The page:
Back to the source: Bali’s design for life

Its architecture has been copied all over the world, but there’s a vital element in this Indonesian island that’s missing from its imitators, says Sophie Lam

Long before I’d set foot on Bali, I had a sense that I’d been there before. I’d encountered a little bit of the island in the Caribbean, in Malaysia, Costa Rica, Australia … even Ibiza. I’d seen it in pavilion-style hotels with their muslin-draped daybeds, in those ornate wood carvings scattered around boutiquey little places that provide barefoot luxury to the smart set. Bali had whispered to me from the pages of glossy travel magazines and sleek coffee-table books. The island has become a metaphor for tropical luxury, an aesthetic commodity that has spread far beyond this tiny bead in the Indonesian necklace. So when I finally arrived, the first question I asked myself was this: how has Bali done it?

Bali is rich in natural resources: tropical timbers, lava stone, copper, gold, silver, alang alang reeds. The natural settings, though increasingly sparse due to overdevelopment, are exemplary, with surf-thrashed coastlines, jade-green rice terraces and bosky mountainsides. In the late 1960s, these exotic landscapes – along with an idiosyncratic arts scene – acted as a honey pot for itinerant hippies, artists and architects, signalling the start of the tourist boom that would change the island for ever.

Similarly seductive were the enigmatic and spiritually rooted beliefs that govern life on the island. For Bali is an anomaly – not only is it the only Hindu enclave in the world’s biggest Muslim nation, but the Hinduism practised here would be unrecognisable in India, flavoured as it is by Buddhism and, more significantly, animism.

“We worship big things – trees, rocks and, most importantly, the mountain,” architect Trishna Newson told me as we sat in the cool, spacious pavilion at the Alila Manggis hotel. Born in Bali and trained in New Zealand, Trishna – when not designing luxury villas for her clients – has devised an architectural tour of the island for Alila’s guests, which introduces this complex and singular design for living.

Traditional Balinese buildings are based on a code that doesn’t relate to architectural conventions or planning edicts, but on the concept of tri angga – a three-tiered hierarchy of spaces: “utama”, or high and sacred; “madya”, the everyday; and “nista”, the lowest, impure or profane sector. It’s synchronised with the belief that the universe is a tripartite cosmological model that in turn can be mapped on to the island itself. The peak of Mount Agung – the active volcano that marks the island’s highest point – is the sacred pinnacle, madya the lowlands and nista the sea. And, as humans, it is said that we are physiologically divided in the same way. “This is how we build our homes,” Trishna explained, as she pointed to the pitched woven alang alang roof above, the cool stone living space around us, and the Indian Ocean beyond the neat lawn below. Similarly, as I looked around, the guestrooms were in simple two-tiered buildings with a pitched roof above providing the third layer.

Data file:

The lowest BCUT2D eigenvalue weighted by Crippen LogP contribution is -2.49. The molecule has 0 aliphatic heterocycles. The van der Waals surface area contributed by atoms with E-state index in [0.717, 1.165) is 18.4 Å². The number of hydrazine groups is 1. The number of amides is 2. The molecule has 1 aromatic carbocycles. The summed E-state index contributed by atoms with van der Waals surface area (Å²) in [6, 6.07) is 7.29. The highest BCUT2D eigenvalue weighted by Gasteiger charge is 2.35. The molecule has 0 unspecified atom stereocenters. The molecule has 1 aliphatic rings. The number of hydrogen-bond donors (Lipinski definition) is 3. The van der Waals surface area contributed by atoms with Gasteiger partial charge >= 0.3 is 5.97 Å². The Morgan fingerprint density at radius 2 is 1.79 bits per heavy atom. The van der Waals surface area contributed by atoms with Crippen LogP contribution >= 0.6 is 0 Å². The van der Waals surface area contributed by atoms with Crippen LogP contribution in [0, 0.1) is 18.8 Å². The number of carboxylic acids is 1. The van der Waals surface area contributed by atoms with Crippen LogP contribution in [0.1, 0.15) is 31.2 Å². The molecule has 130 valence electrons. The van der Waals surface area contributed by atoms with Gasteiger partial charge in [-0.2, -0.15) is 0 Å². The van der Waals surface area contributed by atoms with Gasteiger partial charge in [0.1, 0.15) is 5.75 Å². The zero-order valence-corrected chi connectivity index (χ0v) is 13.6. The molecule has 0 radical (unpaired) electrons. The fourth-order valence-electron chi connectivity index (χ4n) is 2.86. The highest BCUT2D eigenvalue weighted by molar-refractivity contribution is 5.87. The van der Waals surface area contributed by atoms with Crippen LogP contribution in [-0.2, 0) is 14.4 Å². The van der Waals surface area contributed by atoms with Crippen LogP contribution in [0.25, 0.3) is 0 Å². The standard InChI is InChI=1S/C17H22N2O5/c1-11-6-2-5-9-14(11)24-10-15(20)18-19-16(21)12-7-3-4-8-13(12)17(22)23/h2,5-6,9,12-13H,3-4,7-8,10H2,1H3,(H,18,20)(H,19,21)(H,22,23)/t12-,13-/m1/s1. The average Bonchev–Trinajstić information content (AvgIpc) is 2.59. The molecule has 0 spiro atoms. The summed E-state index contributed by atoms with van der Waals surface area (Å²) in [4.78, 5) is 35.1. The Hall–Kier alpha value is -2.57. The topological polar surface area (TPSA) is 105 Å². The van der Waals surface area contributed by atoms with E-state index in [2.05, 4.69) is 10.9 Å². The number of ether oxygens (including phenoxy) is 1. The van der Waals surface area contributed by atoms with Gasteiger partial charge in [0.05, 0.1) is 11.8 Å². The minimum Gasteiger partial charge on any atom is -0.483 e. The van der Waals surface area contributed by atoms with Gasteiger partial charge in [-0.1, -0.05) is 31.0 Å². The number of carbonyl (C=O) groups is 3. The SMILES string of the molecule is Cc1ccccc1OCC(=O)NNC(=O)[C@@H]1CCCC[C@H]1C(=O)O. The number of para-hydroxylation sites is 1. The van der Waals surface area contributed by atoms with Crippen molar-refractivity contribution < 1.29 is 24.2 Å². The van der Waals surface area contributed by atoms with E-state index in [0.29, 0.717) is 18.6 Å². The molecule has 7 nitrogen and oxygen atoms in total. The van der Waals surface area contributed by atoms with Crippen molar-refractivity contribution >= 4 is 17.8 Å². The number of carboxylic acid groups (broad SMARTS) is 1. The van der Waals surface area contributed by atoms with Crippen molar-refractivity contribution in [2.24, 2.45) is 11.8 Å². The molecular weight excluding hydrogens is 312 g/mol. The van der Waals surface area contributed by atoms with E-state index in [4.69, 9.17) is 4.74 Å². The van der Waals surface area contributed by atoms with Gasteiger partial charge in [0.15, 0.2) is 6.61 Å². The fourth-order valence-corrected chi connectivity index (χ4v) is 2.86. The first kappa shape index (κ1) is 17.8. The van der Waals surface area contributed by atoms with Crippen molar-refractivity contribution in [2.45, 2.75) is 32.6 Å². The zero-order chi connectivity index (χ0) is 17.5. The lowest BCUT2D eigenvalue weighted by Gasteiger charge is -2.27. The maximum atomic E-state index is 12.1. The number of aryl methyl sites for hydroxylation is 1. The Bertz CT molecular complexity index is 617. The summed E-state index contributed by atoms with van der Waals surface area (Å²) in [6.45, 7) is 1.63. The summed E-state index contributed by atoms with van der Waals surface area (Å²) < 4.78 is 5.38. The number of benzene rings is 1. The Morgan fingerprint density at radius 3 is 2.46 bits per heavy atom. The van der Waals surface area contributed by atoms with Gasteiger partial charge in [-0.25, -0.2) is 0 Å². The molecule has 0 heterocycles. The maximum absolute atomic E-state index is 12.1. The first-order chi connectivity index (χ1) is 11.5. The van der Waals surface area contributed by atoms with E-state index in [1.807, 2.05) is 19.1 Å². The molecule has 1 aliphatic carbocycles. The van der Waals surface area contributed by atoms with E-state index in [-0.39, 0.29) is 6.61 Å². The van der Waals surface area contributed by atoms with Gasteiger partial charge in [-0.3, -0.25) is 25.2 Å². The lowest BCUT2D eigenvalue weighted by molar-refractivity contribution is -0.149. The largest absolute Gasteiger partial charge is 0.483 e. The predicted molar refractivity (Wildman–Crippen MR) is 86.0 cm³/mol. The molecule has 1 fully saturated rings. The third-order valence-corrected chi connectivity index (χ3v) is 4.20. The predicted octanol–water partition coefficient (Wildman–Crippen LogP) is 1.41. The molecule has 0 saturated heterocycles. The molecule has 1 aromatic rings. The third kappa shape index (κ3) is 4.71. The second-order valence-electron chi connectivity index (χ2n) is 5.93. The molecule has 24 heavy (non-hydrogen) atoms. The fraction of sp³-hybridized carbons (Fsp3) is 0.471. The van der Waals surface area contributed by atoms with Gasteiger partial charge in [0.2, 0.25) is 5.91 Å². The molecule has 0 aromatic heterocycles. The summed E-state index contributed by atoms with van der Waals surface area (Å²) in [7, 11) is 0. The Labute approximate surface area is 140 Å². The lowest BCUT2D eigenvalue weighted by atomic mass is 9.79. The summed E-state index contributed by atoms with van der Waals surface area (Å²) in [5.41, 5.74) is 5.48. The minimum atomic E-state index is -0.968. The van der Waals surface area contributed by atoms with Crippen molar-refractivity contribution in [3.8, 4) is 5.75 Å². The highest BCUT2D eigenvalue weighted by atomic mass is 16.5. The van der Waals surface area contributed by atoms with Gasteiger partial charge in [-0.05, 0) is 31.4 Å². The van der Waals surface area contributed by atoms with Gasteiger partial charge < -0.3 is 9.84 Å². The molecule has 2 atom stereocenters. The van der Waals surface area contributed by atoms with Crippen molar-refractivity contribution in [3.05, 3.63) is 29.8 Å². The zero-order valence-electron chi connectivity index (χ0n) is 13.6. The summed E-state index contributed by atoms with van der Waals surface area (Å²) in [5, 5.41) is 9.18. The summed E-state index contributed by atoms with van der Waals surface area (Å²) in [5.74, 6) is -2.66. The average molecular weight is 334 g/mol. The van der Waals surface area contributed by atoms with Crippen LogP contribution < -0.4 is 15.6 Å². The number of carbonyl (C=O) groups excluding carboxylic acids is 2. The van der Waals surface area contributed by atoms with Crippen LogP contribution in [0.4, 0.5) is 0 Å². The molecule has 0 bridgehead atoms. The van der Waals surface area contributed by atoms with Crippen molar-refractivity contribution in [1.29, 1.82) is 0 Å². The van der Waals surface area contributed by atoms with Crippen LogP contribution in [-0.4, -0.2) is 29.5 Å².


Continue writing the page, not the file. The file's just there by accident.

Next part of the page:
Of course, the interpretation of these ideals can vary. Hotels might purvey Balinese design to the rest of the world, but to see it in its purest form, you have to look at the temples and village compounds where most Balinese people still live. “You’ll find all the most important temples up near Mount Agung, but there are thousands more all over the island,” Trishna informed me. It’s this proliferation of temples or pura that has given Bali the nicknames of Island of the Gods or Island of a Thousand Temples.

As I set off to explore with my Balinese guide Kumara, the choice seemed overwhelming. Every village accommodates three temples – one at the highest point dedicated to the gods, one for everyday rituals in the heart of the community and one for the dead at the lowest point. Add to that family temples in each home, and there aren’t just one thousand temples, but closer to 20,000 – quite astonishing for an island smaller than Devon.

On the drive from Manggis on the east coast, up to Ubud in the central highlands, we passed under tunnels of penjor – bamboo poles arched over the road and decorated with bright green coconut leaves curled to form patterns. These totems of celebration marked the half-year in the 210-day pawukon calendar, and at their top, tiny bags of food and flowers were tied on with string as an offering to the gods.